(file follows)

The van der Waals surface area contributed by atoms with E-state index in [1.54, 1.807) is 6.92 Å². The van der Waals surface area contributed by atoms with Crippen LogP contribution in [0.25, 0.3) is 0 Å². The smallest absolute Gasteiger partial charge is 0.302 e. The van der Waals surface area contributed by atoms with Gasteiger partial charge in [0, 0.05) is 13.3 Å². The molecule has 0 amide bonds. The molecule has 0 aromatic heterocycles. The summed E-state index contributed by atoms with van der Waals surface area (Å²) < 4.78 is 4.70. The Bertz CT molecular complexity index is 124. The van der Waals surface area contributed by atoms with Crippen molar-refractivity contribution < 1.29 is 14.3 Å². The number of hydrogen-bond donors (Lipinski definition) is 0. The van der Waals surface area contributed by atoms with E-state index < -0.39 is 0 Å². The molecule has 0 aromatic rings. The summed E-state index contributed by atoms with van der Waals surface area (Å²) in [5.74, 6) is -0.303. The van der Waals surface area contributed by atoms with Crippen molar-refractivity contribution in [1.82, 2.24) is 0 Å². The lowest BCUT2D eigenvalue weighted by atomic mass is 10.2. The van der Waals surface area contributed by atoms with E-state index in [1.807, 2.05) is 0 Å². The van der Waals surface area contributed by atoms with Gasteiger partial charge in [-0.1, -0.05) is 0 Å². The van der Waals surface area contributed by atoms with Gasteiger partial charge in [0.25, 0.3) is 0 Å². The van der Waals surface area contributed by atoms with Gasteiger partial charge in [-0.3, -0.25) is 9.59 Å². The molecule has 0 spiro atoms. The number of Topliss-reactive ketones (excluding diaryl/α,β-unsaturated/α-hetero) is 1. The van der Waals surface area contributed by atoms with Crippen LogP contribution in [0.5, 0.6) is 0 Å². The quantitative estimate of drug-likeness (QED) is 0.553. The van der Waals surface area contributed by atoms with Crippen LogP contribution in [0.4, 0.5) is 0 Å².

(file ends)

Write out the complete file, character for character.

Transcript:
The van der Waals surface area contributed by atoms with E-state index in [1.54, 1.807) is 6.92 Å². The van der Waals surface area contributed by atoms with Crippen LogP contribution in [0.25, 0.3) is 0 Å². The smallest absolute Gasteiger partial charge is 0.302 e. The van der Waals surface area contributed by atoms with Gasteiger partial charge in [0, 0.05) is 13.3 Å². The molecule has 0 amide bonds. The molecule has 0 aromatic heterocycles. The summed E-state index contributed by atoms with van der Waals surface area (Å²) < 4.78 is 4.70. The Bertz CT molecular complexity index is 124. The van der Waals surface area contributed by atoms with Crippen molar-refractivity contribution < 1.29 is 14.3 Å². The number of hydrogen-bond donors (Lipinski definition) is 0. The van der Waals surface area contributed by atoms with E-state index < -0.39 is 0 Å². The molecule has 0 aromatic rings. The summed E-state index contributed by atoms with van der Waals surface area (Å²) in [5.74, 6) is -0.303. The van der Waals surface area contributed by atoms with Crippen molar-refractivity contribution in [1.82, 2.24) is 0 Å². The lowest BCUT2D eigenvalue weighted by atomic mass is 10.2. The van der Waals surface area contributed by atoms with E-state index in [1.807, 2.05) is 0 Å². The van der Waals surface area contributed by atoms with Gasteiger partial charge in [-0.1, -0.05) is 0 Å². The van der Waals surface area contributed by atoms with Gasteiger partial charge in [0.25, 0.3) is 0 Å². The van der Waals surface area contributed by atoms with Gasteiger partial charge in [-0.3, -0.25) is 9.59 Å². The molecule has 0 spiro atoms. The number of Topliss-reactive ketones (excluding diaryl/α,β-unsaturated/α-hetero) is 1. The van der Waals surface area contributed by atoms with Crippen LogP contribution in [0.5, 0.6) is 0 Å². The quantitative estimate of drug-likeness (QED) is 0.553. The van der Waals surface area contributed by atoms with Crippen LogP contribution in [0.4, 0.5) is 0 Å².